Hib-TT is Hemophilus influenzae type b-tetanus toxoid conjugate vaccine (ActHib, NDC#49281-545-05 Sanofi-Pasteur, France) in single-dose vials containing 10 ugof Hib CP conjugated to 24 ug of tetanus toxoid
    Other Name: Hib conjugate
  • Biological: DTP
    DTP, diphtheria, tetanus toxoid and pertussis vaccine were from the Ministry of Health, Vietnam for routine infant immunization
    Other Name: EPI vaccine
  • Experimental: Vi-rEPA plus DTP
    Vi-rEPA and DTP at 2, 4, 6 months, and Vi-rEPA at 12 months
    Interventions:
    • Biological: Vi-rEPA conjugate vaccine for typhoid fever
    • Biological: DTP
  • Active Comparator: Hib-TT plus DTP
    Hib-TT and DTP at 2,4 and 6 months, Hib-TT at 12 months
    Interventions:
    • Biological: Hib-TT
    • Biological: DTP
  • Active Comparator: EPI
    DTP at 2,4 and 6 months
    Intervention: Biological: DTP

*   Includes publications given by the data provider as well as publications identified by ClinicalTrials.gov Identifier (NCT Number) in Medline.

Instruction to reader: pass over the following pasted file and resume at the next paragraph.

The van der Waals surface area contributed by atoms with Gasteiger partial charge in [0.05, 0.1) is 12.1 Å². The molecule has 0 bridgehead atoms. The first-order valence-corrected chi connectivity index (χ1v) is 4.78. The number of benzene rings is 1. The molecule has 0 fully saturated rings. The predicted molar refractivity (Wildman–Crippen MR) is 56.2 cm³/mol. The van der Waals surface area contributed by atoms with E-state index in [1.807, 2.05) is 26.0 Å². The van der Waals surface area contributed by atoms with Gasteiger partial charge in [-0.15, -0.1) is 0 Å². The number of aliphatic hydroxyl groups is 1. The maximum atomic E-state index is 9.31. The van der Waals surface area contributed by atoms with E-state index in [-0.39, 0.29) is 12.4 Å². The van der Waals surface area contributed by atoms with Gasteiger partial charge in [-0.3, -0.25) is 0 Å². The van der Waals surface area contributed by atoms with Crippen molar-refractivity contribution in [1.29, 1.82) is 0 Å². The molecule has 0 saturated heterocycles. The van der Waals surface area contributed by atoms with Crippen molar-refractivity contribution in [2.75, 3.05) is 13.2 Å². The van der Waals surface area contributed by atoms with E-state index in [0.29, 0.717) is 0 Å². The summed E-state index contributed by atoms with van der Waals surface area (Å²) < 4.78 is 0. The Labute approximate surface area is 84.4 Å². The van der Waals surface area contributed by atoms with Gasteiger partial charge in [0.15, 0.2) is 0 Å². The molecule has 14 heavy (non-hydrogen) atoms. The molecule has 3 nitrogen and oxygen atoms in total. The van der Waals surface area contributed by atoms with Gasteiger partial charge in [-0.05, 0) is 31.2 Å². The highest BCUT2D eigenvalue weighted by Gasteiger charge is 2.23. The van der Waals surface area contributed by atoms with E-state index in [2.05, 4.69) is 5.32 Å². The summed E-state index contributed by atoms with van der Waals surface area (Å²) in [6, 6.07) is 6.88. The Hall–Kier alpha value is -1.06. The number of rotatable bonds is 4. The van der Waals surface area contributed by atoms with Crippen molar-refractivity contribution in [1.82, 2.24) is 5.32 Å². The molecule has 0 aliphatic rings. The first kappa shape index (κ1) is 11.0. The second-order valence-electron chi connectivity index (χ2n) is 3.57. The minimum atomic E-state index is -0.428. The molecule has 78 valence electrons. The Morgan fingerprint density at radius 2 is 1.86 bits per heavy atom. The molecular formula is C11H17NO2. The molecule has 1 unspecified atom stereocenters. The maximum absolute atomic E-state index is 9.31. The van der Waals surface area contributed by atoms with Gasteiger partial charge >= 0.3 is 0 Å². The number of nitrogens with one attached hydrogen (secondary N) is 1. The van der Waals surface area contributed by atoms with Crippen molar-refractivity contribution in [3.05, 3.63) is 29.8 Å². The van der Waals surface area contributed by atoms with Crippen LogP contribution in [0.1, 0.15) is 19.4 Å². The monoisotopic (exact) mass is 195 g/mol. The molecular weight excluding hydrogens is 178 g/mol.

Completed
301
January 2011
April 2008   (final data collection date for primary outcome measure)

Inclusion criteria:

  • Healthy full-term newborns.
  • Birth weights of >=2500 grams.

Exclusion criteria:

  • Newborns without maternal and cord blood samples
  • Newborns born to mothers with serious medical problems.
Both
Not Provided
No
Contact information is only displayed when the study is recruiting subjects
Vietnam
 
NCT00342628
999999050, OH99-CH-N050
Yes
National Institutes of Health Clinical Center (CC) ( Eunice Kennedy Shriver National Institute of Child Health and Human Development (NICHD) )
Eunice Kennedy Shriver National Institute of Child Health and Human Development (NICHD)
Not Provided
Study Director: Feng-Ying (Kimi) Lin, MD, MPH PDMI, NICHD, NIH
National Institutes of Health Clinical Center (CC)
May 2012

ICMJE     Data element required by the International Committee of Medical Journal Editors and the World Health Organization ICTRP